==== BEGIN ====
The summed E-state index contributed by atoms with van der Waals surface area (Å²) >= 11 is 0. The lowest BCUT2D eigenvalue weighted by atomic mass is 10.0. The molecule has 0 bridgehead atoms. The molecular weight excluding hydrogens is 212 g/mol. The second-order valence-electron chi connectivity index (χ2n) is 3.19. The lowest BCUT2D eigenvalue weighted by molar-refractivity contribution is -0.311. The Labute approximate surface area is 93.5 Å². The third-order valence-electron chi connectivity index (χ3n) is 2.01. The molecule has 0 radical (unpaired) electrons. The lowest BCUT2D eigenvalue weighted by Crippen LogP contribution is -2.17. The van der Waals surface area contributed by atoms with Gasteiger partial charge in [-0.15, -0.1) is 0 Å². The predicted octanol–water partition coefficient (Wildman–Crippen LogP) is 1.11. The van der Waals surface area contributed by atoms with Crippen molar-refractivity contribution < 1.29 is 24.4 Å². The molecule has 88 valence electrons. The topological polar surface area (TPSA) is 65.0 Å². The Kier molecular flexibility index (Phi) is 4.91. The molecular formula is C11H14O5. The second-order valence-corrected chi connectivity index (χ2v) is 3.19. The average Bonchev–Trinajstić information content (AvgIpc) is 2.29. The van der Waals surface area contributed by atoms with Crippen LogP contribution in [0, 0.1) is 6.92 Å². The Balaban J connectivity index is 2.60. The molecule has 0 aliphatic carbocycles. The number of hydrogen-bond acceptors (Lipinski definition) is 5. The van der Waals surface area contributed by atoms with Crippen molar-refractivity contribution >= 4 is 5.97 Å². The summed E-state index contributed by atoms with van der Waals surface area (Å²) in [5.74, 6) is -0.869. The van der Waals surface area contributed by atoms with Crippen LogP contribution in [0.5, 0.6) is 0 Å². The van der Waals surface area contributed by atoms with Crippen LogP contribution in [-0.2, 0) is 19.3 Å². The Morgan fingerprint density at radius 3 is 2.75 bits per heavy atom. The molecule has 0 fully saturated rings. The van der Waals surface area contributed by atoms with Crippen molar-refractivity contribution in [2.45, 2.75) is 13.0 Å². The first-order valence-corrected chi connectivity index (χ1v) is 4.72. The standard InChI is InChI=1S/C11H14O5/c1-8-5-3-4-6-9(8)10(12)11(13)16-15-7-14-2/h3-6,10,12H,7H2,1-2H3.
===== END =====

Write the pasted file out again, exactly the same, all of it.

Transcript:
The summed E-state index contributed by atoms with van der Waals surface area (Å²) >= 11 is 0. The lowest BCUT2D eigenvalue weighted by atomic mass is 10.0. The molecule has 0 bridgehead atoms. The molecular weight excluding hydrogens is 212 g/mol. The second-order valence-electron chi connectivity index (χ2n) is 3.19. The lowest BCUT2D eigenvalue weighted by molar-refractivity contribution is -0.311. The Labute approximate surface area is 93.5 Å². The third-order valence-electron chi connectivity index (χ3n) is 2.01. The molecule has 0 radical (unpaired) electrons. The lowest BCUT2D eigenvalue weighted by Crippen LogP contribution is -2.17. The van der Waals surface area contributed by atoms with Gasteiger partial charge in [-0.15, -0.1) is 0 Å². The predicted octanol–water partition coefficient (Wildman–Crippen LogP) is 1.11. The van der Waals surface area contributed by atoms with Crippen molar-refractivity contribution < 1.29 is 24.4 Å². The molecule has 88 valence electrons. The topological polar surface area (TPSA) is 65.0 Å². The Kier molecular flexibility index (Phi) is 4.91. The molecular formula is C11H14O5. The second-order valence-corrected chi connectivity index (χ2v) is 3.19. The average Bonchev–Trinajstić information content (AvgIpc) is 2.29. The van der Waals surface area contributed by atoms with Crippen LogP contribution in [0, 0.1) is 6.92 Å². The Balaban J connectivity index is 2.60. The molecule has 0 aliphatic carbocycles. The number of hydrogen-bond acceptors (Lipinski definition) is 5. The van der Waals surface area contributed by atoms with Crippen molar-refractivity contribution >= 4 is 5.97 Å². The summed E-state index contributed by atoms with van der Waals surface area (Å²) in [5.74, 6) is -0.869. The van der Waals surface area contributed by atoms with Crippen LogP contribution in [0.5, 0.6) is 0 Å². The van der Waals surface area contributed by atoms with Crippen LogP contribution in [-0.2, 0) is 19.3 Å². The Morgan fingerprint density at radius 3 is 2.75 bits per heavy atom. The molecule has 0 fully saturated rings. The van der Waals surface area contributed by atoms with Crippen molar-refractivity contribution in [2.45, 2.75) is 13.0 Å². The first-order valence-corrected chi connectivity index (χ1v) is 4.72. The standard InChI is InChI=1S/C11H14O5/c1-8-5-3-4-6-9(8)10(12)11(13)16-15-7-14-2/h3-6,10,12H,7H2,1-2H3.